This house was first built by Richard Biddle in 1900. When it burst into flames in 1904, Mr. Biddle barred anyone from trying to save the house. It is said that he blocked the entry with his body and, brandishing a chair, threatened to hit anyone who attempted to interfere with the fated destruction of his property, which he deemed “kismet.” Mr. Biddle was considered eccentric and dubbed Sewanee’s man of mystery. After the fire he built a shack in the woods northwest of Sewanee. The house on Oklahoma Avenue was rebuilt in 1912 by Douglass Vaughn. Mr. Vaughn, a member of the fledgling municipal government for the University, later became the University treasurer. In 1914 the house was bought by David A. Shepard. Shepard was the first salaried alumni secretary of the University, serving from 1912-1920. During Bishop Knight’s tenure as vice-chancellor (1914-1922), most of the official entertainment for the University was done in the Shepard home because the bishop’s wife was considered an invalid. The spare room had to be ready for overnight guests or weekend visitors, and when VIPs were expected, the alumni secretary was home to receive them. These weekly visitors were likely the reason for the many additions to the once modest cottage. By the eighth addition the Shepards started to call the house “Topsy” after the famous character in Uncle Tom’s Cabin because the house just grew. For example, although it had been constructed of hand-hewn timber, in 1945 it was encased in stone to prevent future fires. After his time as alumni secretary, Mr. Shepard continued to make Sewanee his base of operations and ran several businesses from an office located in the back of the home.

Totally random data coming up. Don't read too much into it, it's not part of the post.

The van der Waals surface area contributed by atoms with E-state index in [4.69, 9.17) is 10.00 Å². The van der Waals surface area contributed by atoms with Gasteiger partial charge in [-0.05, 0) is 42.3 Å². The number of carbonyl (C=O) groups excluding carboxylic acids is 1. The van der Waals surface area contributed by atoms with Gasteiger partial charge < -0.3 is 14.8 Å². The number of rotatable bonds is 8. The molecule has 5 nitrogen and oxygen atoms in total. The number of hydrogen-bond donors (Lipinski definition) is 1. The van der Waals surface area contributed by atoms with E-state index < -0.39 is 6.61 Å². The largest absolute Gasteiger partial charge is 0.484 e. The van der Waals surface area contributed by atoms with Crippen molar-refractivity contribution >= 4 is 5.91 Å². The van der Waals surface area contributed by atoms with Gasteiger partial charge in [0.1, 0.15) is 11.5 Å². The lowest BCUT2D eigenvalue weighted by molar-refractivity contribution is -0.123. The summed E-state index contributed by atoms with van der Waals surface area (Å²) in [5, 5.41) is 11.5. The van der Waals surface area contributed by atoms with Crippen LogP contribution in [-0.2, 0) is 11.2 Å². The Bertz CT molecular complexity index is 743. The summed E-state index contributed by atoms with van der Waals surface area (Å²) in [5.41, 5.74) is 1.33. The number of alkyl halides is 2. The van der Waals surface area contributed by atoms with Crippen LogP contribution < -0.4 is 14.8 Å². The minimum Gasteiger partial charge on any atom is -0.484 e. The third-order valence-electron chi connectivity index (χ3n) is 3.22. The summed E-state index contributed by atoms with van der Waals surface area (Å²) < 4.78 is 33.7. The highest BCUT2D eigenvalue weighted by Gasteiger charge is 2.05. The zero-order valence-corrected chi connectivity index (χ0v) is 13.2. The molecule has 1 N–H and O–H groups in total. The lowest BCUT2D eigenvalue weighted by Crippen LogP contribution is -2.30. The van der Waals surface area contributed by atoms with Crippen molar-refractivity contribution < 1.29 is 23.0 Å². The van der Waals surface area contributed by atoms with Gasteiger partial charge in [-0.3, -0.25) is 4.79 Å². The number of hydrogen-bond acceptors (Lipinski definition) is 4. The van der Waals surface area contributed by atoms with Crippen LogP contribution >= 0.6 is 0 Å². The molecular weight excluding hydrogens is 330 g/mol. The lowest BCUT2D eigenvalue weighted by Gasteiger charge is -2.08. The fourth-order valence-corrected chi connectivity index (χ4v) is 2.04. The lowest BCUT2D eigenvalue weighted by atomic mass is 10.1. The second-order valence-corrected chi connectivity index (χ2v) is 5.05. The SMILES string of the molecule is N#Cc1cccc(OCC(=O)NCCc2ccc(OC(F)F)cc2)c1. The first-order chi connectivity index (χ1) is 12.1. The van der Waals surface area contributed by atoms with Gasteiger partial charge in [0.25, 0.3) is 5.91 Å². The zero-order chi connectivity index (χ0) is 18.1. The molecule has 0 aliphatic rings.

The house was passed on to Mary Waller Shepherd Soper and her husband Rev. Soper when he retired from the Episcopal priesthood in 1962. It was during their time that Topsy reached a total of nineteen additions to the house since its construction. The Sopers fittingly named their addition “Turvey.” The numerous additions have caused some quirks in the house, such as different floor levels and an unusual architectural montage at the back. But the additions are part of its charm. The Sopers hosted many of their own exhibits on the house and it was included in multiple historic house tours. The house is owned by Martin and Katherine Davis as of 2013.
Baker, L., Gailor, C., Lovell, R. D., & Torian, S. H. (Eds.). (1932). Sewanee. Sewanee, Tennessee: University Library Collection of Sewanee.
Carpenter, J. (Ed.). (2007). Sewanee Ladies. Sewanee, Tennessee: Proctor's Hall Press.
McDonald, E. (1978, July 30). Sewanee Landmark on Exhibit. The Chattanooga Times.